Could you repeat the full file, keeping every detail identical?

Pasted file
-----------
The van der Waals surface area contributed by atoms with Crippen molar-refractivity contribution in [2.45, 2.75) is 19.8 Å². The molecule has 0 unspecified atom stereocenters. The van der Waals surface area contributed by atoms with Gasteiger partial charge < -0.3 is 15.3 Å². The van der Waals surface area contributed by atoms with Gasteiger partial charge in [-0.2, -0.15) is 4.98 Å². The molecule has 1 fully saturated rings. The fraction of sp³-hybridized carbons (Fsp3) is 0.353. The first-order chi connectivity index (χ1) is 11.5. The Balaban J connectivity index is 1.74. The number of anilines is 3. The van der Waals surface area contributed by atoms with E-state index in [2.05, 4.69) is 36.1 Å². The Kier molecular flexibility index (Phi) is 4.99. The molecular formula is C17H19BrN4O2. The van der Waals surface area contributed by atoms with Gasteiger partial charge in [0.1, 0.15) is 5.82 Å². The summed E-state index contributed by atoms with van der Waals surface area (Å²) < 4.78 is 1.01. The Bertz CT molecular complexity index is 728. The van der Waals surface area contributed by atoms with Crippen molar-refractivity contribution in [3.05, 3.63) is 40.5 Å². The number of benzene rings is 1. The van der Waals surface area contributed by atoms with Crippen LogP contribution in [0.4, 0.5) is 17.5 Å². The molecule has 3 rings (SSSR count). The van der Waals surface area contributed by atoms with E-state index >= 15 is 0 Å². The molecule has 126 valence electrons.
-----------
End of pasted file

The van der Waals surface area contributed by atoms with Crippen molar-refractivity contribution in [2.45, 2.75) is 19.8 Å². The molecule has 0 unspecified atom stereocenters. The van der Waals surface area contributed by atoms with Gasteiger partial charge < -0.3 is 15.3 Å². The van der Waals surface area contributed by atoms with Gasteiger partial charge in [-0.2, -0.15) is 4.98 Å². The molecule has 1 fully saturated rings. The fraction of sp³-hybridized carbons (Fsp3) is 0.353. The first-order chi connectivity index (χ1) is 11.5. The Balaban J connectivity index is 1.74. The number of anilines is 3. The van der Waals surface area contributed by atoms with E-state index in [2.05, 4.69) is 36.1 Å². The Kier molecular flexibility index (Phi) is 4.99. The molecular formula is C17H19BrN4O2. The van der Waals surface area contributed by atoms with Gasteiger partial charge in [0.1, 0.15) is 5.82 Å². The summed E-state index contributed by atoms with van der Waals surface area (Å²) < 4.78 is 1.01. The Bertz CT molecular complexity index is 728. The van der Waals surface area contributed by atoms with Crippen molar-refractivity contribution in [3.05, 3.63) is 40.5 Å². The number of benzene rings is 1. The van der Waals surface area contributed by atoms with Crippen LogP contribution in [0.4, 0.5) is 17.5 Å². The molecule has 3 rings (SSSR count). The van der Waals surface area contributed by atoms with E-state index >= 15 is 0 Å². The molecule has 126 valence electrons.